“What is inefficient, insufficient and unfair?” and the ‘1% For 1.5°C’ proposal

COP27 High-Level Champion for Climate Action, Dr. Mahmoud Mohieldin's speech at the closing event, COP27 Action Agenda: Progress & Priorities, which wrapped-up a two week programme of over 50 events. By High-Level Champion for Climate Action for COP27, Mahmoud Mohieldin | November 18, 2022

Your Excellencies, High-Level Climate Champion for COP26 Nigel Topping, Ladies & Gentlemen, let me begin by reminding you how we started the Global Climate Action Agenda at COP27 on Tuesday last week.

At our Opening Event “Making Good On Promises” I asked, “What is inefficient, insufficient and unfair?”

At the time, I was talking about climate and development finance, but I could have been talking about the current state of climate action across the board – about all the promises that have been left unfulfilled.

There is still a long way left to go, but I am pleased to say that there have been positive developments and signals in the last two weeks here in Sharm-el-Sheikh.

With the support of the Secretariat, the Marrakech Partnership, the climate action community, and the Climate Champions Team, we have made progress on several fronts:

For the first time at COP, we put youth at the heart of climate action with the Launch of The Children and Youth Pavilion.

  • Children and young people now have a dedicated space at COP alongside world leaders, ministers, prominent non-State actors and other delegates. It has amplified children and youth voices within global climate policymaking and we hope this continues for successive COPs.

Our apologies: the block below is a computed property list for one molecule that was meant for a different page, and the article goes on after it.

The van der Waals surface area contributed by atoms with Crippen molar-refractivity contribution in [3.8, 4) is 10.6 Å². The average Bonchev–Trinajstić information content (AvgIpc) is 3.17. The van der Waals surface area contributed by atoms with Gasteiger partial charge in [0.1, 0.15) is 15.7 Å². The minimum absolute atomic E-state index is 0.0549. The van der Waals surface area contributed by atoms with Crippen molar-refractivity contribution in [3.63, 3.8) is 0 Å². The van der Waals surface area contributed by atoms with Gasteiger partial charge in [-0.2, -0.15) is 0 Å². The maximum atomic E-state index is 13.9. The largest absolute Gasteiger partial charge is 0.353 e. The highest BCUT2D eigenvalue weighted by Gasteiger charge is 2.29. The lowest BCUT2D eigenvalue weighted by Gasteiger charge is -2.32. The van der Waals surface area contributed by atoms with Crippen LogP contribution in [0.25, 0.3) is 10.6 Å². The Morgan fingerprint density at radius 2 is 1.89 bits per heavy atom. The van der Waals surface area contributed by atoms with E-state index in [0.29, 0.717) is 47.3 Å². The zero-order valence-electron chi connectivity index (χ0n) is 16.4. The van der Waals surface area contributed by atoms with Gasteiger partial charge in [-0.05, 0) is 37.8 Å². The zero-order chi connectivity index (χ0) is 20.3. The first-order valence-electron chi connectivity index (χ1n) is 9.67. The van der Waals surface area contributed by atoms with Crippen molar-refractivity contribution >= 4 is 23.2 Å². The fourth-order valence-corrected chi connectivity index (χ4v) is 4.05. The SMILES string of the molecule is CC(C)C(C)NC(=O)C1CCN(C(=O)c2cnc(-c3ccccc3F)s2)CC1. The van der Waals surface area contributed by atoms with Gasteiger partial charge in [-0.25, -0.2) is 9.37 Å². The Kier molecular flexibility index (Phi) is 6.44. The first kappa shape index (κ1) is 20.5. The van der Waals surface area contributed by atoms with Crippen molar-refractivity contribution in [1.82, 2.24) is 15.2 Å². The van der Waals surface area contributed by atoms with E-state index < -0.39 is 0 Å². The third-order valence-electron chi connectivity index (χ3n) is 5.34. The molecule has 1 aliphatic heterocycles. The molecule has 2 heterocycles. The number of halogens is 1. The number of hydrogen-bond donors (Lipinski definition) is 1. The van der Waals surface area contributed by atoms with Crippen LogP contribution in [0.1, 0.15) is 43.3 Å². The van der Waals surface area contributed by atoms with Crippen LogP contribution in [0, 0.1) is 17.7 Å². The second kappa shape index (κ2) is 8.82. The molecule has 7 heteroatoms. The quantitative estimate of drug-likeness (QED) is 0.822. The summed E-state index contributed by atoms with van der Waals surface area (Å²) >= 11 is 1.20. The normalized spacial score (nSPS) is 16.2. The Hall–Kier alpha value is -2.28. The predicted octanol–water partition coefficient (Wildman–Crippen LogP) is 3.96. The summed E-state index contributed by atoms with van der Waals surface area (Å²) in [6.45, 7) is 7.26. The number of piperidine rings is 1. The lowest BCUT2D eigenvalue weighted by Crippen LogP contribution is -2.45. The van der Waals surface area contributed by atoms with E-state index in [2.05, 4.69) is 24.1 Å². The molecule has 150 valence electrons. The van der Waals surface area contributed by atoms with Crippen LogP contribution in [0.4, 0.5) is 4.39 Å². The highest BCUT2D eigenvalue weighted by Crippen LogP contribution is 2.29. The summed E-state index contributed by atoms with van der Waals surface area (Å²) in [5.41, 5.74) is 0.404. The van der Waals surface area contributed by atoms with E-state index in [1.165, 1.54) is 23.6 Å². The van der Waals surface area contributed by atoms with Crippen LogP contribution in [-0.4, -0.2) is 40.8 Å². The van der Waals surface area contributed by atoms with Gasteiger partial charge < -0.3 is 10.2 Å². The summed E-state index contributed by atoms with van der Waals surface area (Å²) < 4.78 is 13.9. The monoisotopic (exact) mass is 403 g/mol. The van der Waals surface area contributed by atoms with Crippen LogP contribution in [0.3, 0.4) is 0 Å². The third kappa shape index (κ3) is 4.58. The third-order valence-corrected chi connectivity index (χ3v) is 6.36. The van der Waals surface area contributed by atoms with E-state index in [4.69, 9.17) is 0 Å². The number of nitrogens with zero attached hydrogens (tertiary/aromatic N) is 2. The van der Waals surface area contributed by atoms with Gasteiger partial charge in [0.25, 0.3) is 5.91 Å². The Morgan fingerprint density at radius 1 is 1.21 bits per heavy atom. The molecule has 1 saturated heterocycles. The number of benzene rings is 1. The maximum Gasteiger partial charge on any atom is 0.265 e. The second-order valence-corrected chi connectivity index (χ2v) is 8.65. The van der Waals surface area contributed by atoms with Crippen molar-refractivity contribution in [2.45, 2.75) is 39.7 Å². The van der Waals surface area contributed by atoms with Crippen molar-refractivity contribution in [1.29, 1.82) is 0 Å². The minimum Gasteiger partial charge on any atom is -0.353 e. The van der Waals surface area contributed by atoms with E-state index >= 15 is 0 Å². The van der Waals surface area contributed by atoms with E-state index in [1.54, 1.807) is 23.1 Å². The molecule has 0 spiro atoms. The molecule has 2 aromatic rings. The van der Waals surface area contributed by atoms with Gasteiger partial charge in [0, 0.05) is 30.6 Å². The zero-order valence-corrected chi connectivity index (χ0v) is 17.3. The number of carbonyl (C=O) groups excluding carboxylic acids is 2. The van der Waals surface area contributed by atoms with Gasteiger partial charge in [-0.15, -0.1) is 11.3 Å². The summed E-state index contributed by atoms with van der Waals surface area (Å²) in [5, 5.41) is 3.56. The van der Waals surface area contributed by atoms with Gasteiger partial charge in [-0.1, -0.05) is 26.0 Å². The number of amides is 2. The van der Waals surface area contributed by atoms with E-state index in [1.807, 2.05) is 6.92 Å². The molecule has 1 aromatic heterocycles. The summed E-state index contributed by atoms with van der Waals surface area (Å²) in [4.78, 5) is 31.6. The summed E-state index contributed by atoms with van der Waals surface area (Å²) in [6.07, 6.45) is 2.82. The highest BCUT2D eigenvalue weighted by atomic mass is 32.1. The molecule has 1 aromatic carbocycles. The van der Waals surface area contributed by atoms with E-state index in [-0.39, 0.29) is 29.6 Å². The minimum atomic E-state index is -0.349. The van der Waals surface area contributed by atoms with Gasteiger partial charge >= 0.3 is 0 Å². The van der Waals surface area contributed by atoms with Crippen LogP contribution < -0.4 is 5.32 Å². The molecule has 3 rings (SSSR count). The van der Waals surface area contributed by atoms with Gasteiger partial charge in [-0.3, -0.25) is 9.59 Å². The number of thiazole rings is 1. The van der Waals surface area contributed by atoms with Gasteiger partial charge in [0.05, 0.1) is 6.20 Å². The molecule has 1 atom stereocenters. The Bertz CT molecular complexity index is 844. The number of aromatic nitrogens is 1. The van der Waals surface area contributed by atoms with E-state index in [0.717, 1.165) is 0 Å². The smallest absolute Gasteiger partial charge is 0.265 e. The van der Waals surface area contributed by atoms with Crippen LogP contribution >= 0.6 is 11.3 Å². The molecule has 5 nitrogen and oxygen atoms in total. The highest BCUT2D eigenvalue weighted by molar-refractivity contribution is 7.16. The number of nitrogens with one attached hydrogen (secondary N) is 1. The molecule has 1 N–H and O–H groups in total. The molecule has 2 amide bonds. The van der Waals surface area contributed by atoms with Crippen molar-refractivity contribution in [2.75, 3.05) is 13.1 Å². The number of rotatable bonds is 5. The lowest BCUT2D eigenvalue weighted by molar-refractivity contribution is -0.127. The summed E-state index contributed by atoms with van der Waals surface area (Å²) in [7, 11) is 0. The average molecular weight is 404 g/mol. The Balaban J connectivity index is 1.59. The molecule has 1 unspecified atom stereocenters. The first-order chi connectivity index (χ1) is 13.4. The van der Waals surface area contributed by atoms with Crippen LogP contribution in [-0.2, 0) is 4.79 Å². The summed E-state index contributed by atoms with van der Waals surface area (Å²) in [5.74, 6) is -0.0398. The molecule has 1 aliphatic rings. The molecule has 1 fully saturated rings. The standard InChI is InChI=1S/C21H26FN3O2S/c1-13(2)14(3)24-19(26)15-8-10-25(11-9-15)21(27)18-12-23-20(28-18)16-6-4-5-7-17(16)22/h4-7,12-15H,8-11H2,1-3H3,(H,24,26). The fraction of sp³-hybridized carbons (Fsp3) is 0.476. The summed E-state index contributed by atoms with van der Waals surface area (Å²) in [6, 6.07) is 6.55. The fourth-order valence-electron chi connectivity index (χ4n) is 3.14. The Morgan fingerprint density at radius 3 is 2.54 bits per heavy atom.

• Recognizing the power of children and youth, the HLCs also sponsored seven children, under the age of 17, at COP27 representing different regions and backgrounds to actively participate in the international climate agenda, and engage with relevant stakeholders and decision makers.

For the first time at COP – in close partnership with the Presidency of Egypt, under the serious call  of “Together for Implementation”, we put adaptation action at the forefront with the launch of the Sharm El Sheik Adaptation Agenda:

  • The Adaptation Agenda is the first comprehensive global plan to rally both States and non-State actors behind a shared set of 30 Adaptation Outcomes that are required by the end of this decade across five impact systems: food and agriculture, water and nature, coastal and oceans, human settlements, and infrastructure, including enabling solutions for planning and finance. This Agenda is a powerful joint effort with the Presidency to focus on urgent adaptation solutions with an intention that it will be integrated as part of future COPs.
  • Meanwhile, the Resilience Hub – as the is the official home of the Race to Resilience – again brings together a dynamic, inclusive programme at COP27.

For the first time at COP, we brought together a global pipeline of implementable, financeable and investable projects for Emerging Markets and Developing Economies, covering all areas of adaptation and mitigation: